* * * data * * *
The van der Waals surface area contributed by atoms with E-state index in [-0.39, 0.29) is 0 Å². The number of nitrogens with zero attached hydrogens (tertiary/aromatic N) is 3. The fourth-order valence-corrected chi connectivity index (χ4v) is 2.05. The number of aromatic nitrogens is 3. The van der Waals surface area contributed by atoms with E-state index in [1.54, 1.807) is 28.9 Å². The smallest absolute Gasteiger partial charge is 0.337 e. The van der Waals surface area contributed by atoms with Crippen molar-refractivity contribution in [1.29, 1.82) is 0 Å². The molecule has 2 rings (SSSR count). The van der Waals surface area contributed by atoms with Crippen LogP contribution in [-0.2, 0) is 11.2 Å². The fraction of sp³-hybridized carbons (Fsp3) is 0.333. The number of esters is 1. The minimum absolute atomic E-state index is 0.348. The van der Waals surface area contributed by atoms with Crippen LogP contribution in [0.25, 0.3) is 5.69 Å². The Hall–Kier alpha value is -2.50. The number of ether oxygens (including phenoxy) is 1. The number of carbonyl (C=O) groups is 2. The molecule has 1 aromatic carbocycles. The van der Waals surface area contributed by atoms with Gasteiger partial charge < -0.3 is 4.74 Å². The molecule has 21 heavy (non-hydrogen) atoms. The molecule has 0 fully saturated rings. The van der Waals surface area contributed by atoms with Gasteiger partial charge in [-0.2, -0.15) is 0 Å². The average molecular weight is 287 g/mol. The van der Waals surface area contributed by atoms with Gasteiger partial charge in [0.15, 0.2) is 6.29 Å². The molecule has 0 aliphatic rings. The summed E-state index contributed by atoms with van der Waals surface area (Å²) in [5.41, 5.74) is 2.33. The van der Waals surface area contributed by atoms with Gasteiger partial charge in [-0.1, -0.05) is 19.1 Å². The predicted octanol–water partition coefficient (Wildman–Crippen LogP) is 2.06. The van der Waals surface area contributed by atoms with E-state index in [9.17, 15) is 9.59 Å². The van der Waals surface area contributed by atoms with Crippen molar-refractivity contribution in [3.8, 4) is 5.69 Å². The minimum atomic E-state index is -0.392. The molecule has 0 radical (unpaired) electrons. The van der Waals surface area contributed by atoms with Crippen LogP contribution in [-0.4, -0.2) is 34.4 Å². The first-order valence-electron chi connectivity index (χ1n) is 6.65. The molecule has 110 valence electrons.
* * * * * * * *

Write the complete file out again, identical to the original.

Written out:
The van der Waals surface area contributed by atoms with E-state index in [-0.39, 0.29) is 0 Å². The number of nitrogens with zero attached hydrogens (tertiary/aromatic N) is 3. The fourth-order valence-corrected chi connectivity index (χ4v) is 2.05. The number of aromatic nitrogens is 3. The van der Waals surface area contributed by atoms with E-state index in [1.54, 1.807) is 28.9 Å². The smallest absolute Gasteiger partial charge is 0.337 e. The van der Waals surface area contributed by atoms with Crippen molar-refractivity contribution in [1.29, 1.82) is 0 Å². The molecule has 2 rings (SSSR count). The van der Waals surface area contributed by atoms with Crippen LogP contribution in [-0.2, 0) is 11.2 Å². The fraction of sp³-hybridized carbons (Fsp3) is 0.333. The number of esters is 1. The minimum absolute atomic E-state index is 0.348. The van der Waals surface area contributed by atoms with Crippen LogP contribution in [0.25, 0.3) is 5.69 Å². The Hall–Kier alpha value is -2.50. The number of ether oxygens (including phenoxy) is 1. The number of carbonyl (C=O) groups is 2. The molecule has 1 aromatic carbocycles. The van der Waals surface area contributed by atoms with Gasteiger partial charge < -0.3 is 4.74 Å². The molecule has 21 heavy (non-hydrogen) atoms. The molecule has 0 fully saturated rings. The van der Waals surface area contributed by atoms with Gasteiger partial charge in [-0.2, -0.15) is 0 Å². The average molecular weight is 287 g/mol. The van der Waals surface area contributed by atoms with Gasteiger partial charge in [0.15, 0.2) is 6.29 Å². The molecule has 0 aliphatic rings. The summed E-state index contributed by atoms with van der Waals surface area (Å²) in [5.41, 5.74) is 2.33. The van der Waals surface area contributed by atoms with Gasteiger partial charge in [-0.1, -0.05) is 19.1 Å². The predicted octanol–water partition coefficient (Wildman–Crippen LogP) is 2.06. The van der Waals surface area contributed by atoms with E-state index in [9.17, 15) is 9.59 Å². The van der Waals surface area contributed by atoms with Crippen molar-refractivity contribution in [3.8, 4) is 5.69 Å². The minimum atomic E-state index is -0.392. The molecule has 0 radical (unpaired) electrons. The van der Waals surface area contributed by atoms with Crippen LogP contribution in [-0.4, -0.2) is 34.4 Å². The first-order valence-electron chi connectivity index (χ1n) is 6.65. The molecule has 110 valence electrons.